Marianne Sarazin, left, and Gary Cunningham, right, recently spoke at the Pulmonary Fibrosis Foundation’s virtual summit. Cunningham was diagnosed with pulmonary fibrosis in 2011 and had a double lung transplant in 2019.

Marianne Sarazin, left, and Gary Cunningham, right, recently spoke at the Pulmonary Fibrosis Foundation’s virtual summit. Cunningham was diagnosed with pulmonary fibrosis in 2011 and had a double lung transplant in 2019.

Photo provided by Anna Figy


Couple speaks out on pulmonary fibrosis experiences, caregiving

By: Eric Czarnik | Sterling Heights Sentry | Published November 24, 2021

STERLING HEIGHTS — Gary Cunningham and his wife, Marianne Sarazin, are spreading the word about pulmonary fibrosis and how to manage it.

The couple recently gave presentations at the Pulmonary Fibrosis Foundation’s virtual summit. Sarazin spoke Nov. 9 and gave a caregiver’s perspective during “Caring for Yourself when Caring for Others,” and Cunningham spoke Nov. 13 and presented a patient’s perspective during “The Lung Transplant Experience.”

The couple, who live in Troy, host a support group in Sterling Heights for people whose lives are touched by pulmonary fibrosis. Cunningham explained that the PFF’s summit was held virtually this year due to COVID-19.

“Many of us who have this disease end up becoming very immunosuppressed,” he said. “COVID is an especially dangerous thing for us.”

He said even attendance among members of the pulmonary fibrosis support group has been down, from 20-30 to six, due to many people avoiding public interactions. He said some have barely left the house in 18 months.

Cunningham described his type of idiopathic pulmonary fibrosis as a condition in which a trigger — like a cold or the flu — can make the immune system go haywire, attacking air sacs in the lungs, hardening the lungs and severely reducing the ability to breathe and get oxygen.

Pulmonary fibrosis runs in Cunningham’s family. He said his grandfather died at age 64 after having the disease for around six months, and his mother died at age 61 after having it for around 14 months. Cunningham was diagnosed with it in 2011, at age 58.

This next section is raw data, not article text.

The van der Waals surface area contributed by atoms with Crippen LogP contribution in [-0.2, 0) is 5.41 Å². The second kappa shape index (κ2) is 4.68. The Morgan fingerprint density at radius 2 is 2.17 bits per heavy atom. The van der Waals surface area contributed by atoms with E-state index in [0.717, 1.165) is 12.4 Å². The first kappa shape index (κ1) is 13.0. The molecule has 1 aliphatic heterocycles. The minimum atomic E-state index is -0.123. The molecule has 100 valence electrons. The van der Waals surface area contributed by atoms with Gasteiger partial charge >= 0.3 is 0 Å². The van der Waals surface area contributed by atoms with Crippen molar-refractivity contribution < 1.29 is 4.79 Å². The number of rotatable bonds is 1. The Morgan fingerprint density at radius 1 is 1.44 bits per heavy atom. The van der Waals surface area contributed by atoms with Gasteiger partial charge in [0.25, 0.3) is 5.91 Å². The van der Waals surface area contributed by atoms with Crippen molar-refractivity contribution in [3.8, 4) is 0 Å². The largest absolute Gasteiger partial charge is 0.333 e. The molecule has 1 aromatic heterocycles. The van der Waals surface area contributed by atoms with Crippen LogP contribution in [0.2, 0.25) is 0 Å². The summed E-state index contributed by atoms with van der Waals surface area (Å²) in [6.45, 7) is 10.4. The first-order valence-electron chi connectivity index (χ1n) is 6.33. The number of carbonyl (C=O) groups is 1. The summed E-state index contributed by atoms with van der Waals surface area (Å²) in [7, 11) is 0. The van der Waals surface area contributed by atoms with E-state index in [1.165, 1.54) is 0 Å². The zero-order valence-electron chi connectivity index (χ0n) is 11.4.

“I’ve been struggling with this disease for 10 years,” he said. “I lasted eight years until the transplant in July 2019 and have been doing quite well since then.”

He said he signed up on a Henry Ford Health System waiting list for a double lung transplant around January 2017. But as his condition grew worse, he was later able to get on a Spectrum Health donation list, too. Shortly afterward, he heard that Spectrum had found a pair of lungs, so he and his wife took a night drive across the state to get the transplant in July 2019. The surgery was “an absolute, complete success,” he added, calling the surgeon “phenomenal.”

The success means he doesn’t have to tote an oxygen tank anymore, adding that his new lungs are “working extremely well.” The only downside is some side effects from transplant medications, he added.

Sarazin said they learned about the Pulmonary Fibrosis Foundation after they searched for a support group and found one in Sterling Heights at a church near where she grew up.

“When Gary was first diagnosed, I didn’t know anything about the disease,” she said. “That’s how we got involved in the support group, which led to the PFF. … It’s just been kind of a godsend all these years. … We talk to them about different hospital systems, the different doctors that were involved. It’s a close-knit community of people because it’s a rare disease.”

Since then, Cunningham has been an ambassador — and is now an ambassador emeritus — for the PFF, and Sarazin is an ambassador, too. They have attended the PFF’s summits, educated people about the disease, and raised money for the foundation.

“I’ve traveled all over the country giving presentations on behalf of the Pulmonary Fibrosis Foundation (about) the disease and my history with it, the lack of funding for research programs, and problems with getting oxygen for patients,” Cunningham said.

The couple said the disease not only affects the patient, but the people around the patient.

“It affects everything in your life, from simple things around the house that Gary couldn’t do anymore. Now that he’s had a transplant, he can’t work in the yard anymore,” Sarazin said. “We don’t travel much anymore because it’s hard on Gary. Just everyday things can be a struggle when they cannot breathe.”

Cunningham recommended three things that anyone recently diagnosed with the disorder should do.

“They have to get the best pulmonologist they can find to treat them, even if that means going to a different hospital,” he said. “They have to get involved in pulmonary rehabilitation and stay at it. And thirdly, they need to find a good support group and actively attend those sessions.”

Sarazin emphasized the things caregivers should keep in mind.

“I would say, don’t be afraid to ask for help. It’s not an easy disease to live with. You end up taking on more and more things because, as a caregiver, your spouse or whoever you’re taking care of becomes less and less able to do daily things. And make sure you build up your own support group and your own relief for the stress that’s involved.”

Learn more about the Pulmonary Fibrosis Foundation by visiting www.pulmonaryfibrosis.org.